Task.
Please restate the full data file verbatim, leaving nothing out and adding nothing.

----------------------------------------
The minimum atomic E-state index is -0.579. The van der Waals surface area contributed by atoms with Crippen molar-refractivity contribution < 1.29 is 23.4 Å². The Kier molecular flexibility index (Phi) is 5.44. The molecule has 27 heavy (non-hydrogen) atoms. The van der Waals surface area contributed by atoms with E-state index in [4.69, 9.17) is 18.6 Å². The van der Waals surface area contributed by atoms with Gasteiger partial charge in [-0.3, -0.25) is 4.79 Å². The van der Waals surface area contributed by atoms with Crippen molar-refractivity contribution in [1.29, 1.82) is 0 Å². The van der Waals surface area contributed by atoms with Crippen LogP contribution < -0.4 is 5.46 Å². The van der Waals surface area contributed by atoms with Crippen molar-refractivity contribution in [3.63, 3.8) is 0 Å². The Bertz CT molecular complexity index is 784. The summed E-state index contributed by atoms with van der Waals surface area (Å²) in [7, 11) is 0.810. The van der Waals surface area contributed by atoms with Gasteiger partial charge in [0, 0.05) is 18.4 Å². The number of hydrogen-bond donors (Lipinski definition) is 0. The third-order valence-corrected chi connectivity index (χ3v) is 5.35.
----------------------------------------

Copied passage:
The minimum atomic E-state index is -0.579. The van der Waals surface area contributed by atoms with Crippen molar-refractivity contribution < 1.29 is 23.4 Å². The Kier molecular flexibility index (Phi) is 5.44. The molecule has 27 heavy (non-hydrogen) atoms. The van der Waals surface area contributed by atoms with E-state index in [4.69, 9.17) is 18.6 Å². The van der Waals surface area contributed by atoms with Gasteiger partial charge in [-0.3, -0.25) is 4.79 Å². The van der Waals surface area contributed by atoms with Crippen molar-refractivity contribution in [1.29, 1.82) is 0 Å². The van der Waals surface area contributed by atoms with Crippen LogP contribution < -0.4 is 5.46 Å². The van der Waals surface area contributed by atoms with Crippen molar-refractivity contribution in [3.63, 3.8) is 0 Å². The Bertz CT molecular complexity index is 784. The summed E-state index contributed by atoms with van der Waals surface area (Å²) in [7, 11) is 0.810. The van der Waals surface area contributed by atoms with Gasteiger partial charge in [0, 0.05) is 18.4 Å². The number of hydrogen-bond donors (Lipinski definition) is 0. The third-order valence-corrected chi connectivity index (χ3v) is 5.35.